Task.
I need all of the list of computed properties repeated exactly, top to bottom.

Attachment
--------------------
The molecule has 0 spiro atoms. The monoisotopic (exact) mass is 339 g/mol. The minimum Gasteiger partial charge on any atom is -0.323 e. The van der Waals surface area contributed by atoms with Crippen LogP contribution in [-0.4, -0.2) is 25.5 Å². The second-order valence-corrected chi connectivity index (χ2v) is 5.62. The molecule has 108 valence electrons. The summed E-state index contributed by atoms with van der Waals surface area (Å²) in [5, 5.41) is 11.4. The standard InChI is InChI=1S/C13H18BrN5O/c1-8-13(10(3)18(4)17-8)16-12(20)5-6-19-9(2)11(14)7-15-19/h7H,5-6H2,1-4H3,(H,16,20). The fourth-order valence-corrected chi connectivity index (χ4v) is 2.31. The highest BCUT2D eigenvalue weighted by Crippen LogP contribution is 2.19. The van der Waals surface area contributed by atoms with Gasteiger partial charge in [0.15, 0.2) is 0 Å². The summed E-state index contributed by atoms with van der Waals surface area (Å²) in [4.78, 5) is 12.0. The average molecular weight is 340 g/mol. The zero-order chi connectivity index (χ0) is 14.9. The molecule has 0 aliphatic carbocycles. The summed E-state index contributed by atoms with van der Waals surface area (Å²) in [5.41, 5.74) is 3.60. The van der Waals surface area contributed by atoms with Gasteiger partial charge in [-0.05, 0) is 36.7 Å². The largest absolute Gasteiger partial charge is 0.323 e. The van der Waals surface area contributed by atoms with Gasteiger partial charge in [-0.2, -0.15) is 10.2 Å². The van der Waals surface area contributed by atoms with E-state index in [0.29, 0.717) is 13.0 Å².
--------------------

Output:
The molecule has 0 spiro atoms. The monoisotopic (exact) mass is 339 g/mol. The minimum Gasteiger partial charge on any atom is -0.323 e. The van der Waals surface area contributed by atoms with Crippen LogP contribution in [-0.4, -0.2) is 25.5 Å². The second-order valence-corrected chi connectivity index (χ2v) is 5.62. The molecule has 108 valence electrons. The summed E-state index contributed by atoms with van der Waals surface area (Å²) in [5, 5.41) is 11.4. The standard InChI is InChI=1S/C13H18BrN5O/c1-8-13(10(3)18(4)17-8)16-12(20)5-6-19-9(2)11(14)7-15-19/h7H,5-6H2,1-4H3,(H,16,20). The fourth-order valence-corrected chi connectivity index (χ4v) is 2.31. The highest BCUT2D eigenvalue weighted by Crippen LogP contribution is 2.19. The van der Waals surface area contributed by atoms with Gasteiger partial charge in [0.15, 0.2) is 0 Å². The summed E-state index contributed by atoms with van der Waals surface area (Å²) in [4.78, 5) is 12.0. The average molecular weight is 340 g/mol. The zero-order chi connectivity index (χ0) is 14.9. The molecule has 0 aliphatic carbocycles. The summed E-state index contributed by atoms with van der Waals surface area (Å²) in [5.41, 5.74) is 3.60. The van der Waals surface area contributed by atoms with Gasteiger partial charge in [-0.05, 0) is 36.7 Å². The largest absolute Gasteiger partial charge is 0.323 e. The van der Waals surface area contributed by atoms with Gasteiger partial charge in [-0.2, -0.15) is 10.2 Å². The van der Waals surface area contributed by atoms with E-state index in [0.29, 0.717) is 13.0 Å².